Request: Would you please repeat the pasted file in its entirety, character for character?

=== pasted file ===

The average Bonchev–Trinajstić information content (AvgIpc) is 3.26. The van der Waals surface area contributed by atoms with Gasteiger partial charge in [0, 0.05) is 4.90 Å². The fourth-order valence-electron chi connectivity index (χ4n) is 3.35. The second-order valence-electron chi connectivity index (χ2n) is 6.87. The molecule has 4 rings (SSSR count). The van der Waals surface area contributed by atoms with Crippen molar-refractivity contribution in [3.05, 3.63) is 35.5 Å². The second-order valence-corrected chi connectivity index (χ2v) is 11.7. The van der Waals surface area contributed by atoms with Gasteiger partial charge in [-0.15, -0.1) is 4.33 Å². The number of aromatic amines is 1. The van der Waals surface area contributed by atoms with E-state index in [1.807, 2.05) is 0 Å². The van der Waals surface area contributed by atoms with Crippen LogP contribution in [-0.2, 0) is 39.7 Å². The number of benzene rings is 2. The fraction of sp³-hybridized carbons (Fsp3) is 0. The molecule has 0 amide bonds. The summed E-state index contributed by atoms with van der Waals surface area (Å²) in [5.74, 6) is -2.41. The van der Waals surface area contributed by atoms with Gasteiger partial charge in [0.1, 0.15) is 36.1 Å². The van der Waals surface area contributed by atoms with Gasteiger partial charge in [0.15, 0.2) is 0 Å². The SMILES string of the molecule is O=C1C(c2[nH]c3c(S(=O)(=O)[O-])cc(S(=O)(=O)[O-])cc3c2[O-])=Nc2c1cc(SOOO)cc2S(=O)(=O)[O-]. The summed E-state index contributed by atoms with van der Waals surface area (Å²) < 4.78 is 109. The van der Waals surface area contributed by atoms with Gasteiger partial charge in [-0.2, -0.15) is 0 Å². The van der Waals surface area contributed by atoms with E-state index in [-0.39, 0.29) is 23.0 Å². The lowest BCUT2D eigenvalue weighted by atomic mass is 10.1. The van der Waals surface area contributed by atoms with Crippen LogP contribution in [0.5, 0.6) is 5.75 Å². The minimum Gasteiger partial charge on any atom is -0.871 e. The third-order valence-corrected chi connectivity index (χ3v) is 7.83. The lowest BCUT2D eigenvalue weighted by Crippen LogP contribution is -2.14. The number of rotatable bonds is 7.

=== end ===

The average Bonchev–Trinajstić information content (AvgIpc) is 3.26. The van der Waals surface area contributed by atoms with Gasteiger partial charge in [0, 0.05) is 4.90 Å². The fourth-order valence-electron chi connectivity index (χ4n) is 3.35. The second-order valence-electron chi connectivity index (χ2n) is 6.87. The molecule has 4 rings (SSSR count). The van der Waals surface area contributed by atoms with Crippen molar-refractivity contribution in [3.05, 3.63) is 35.5 Å². The second-order valence-corrected chi connectivity index (χ2v) is 11.7. The van der Waals surface area contributed by atoms with Gasteiger partial charge in [-0.15, -0.1) is 4.33 Å². The number of aromatic amines is 1. The van der Waals surface area contributed by atoms with E-state index in [1.807, 2.05) is 0 Å². The van der Waals surface area contributed by atoms with Crippen LogP contribution in [-0.2, 0) is 39.7 Å². The number of benzene rings is 2. The fraction of sp³-hybridized carbons (Fsp3) is 0. The molecule has 0 amide bonds. The summed E-state index contributed by atoms with van der Waals surface area (Å²) in [5.74, 6) is -2.41. The van der Waals surface area contributed by atoms with Gasteiger partial charge in [0.1, 0.15) is 36.1 Å². The van der Waals surface area contributed by atoms with Gasteiger partial charge in [0.15, 0.2) is 0 Å². The SMILES string of the molecule is O=C1C(c2[nH]c3c(S(=O)(=O)[O-])cc(S(=O)(=O)[O-])cc3c2[O-])=Nc2c1cc(SOOO)cc2S(=O)(=O)[O-]. The summed E-state index contributed by atoms with van der Waals surface area (Å²) < 4.78 is 109. The van der Waals surface area contributed by atoms with Gasteiger partial charge in [-0.2, -0.15) is 0 Å². The van der Waals surface area contributed by atoms with E-state index in [-0.39, 0.29) is 23.0 Å². The lowest BCUT2D eigenvalue weighted by atomic mass is 10.1. The van der Waals surface area contributed by atoms with Crippen LogP contribution in [0.5, 0.6) is 5.75 Å². The minimum Gasteiger partial charge on any atom is -0.871 e. The third-order valence-corrected chi connectivity index (χ3v) is 7.83. The lowest BCUT2D eigenvalue weighted by Crippen LogP contribution is -2.14. The number of rotatable bonds is 7.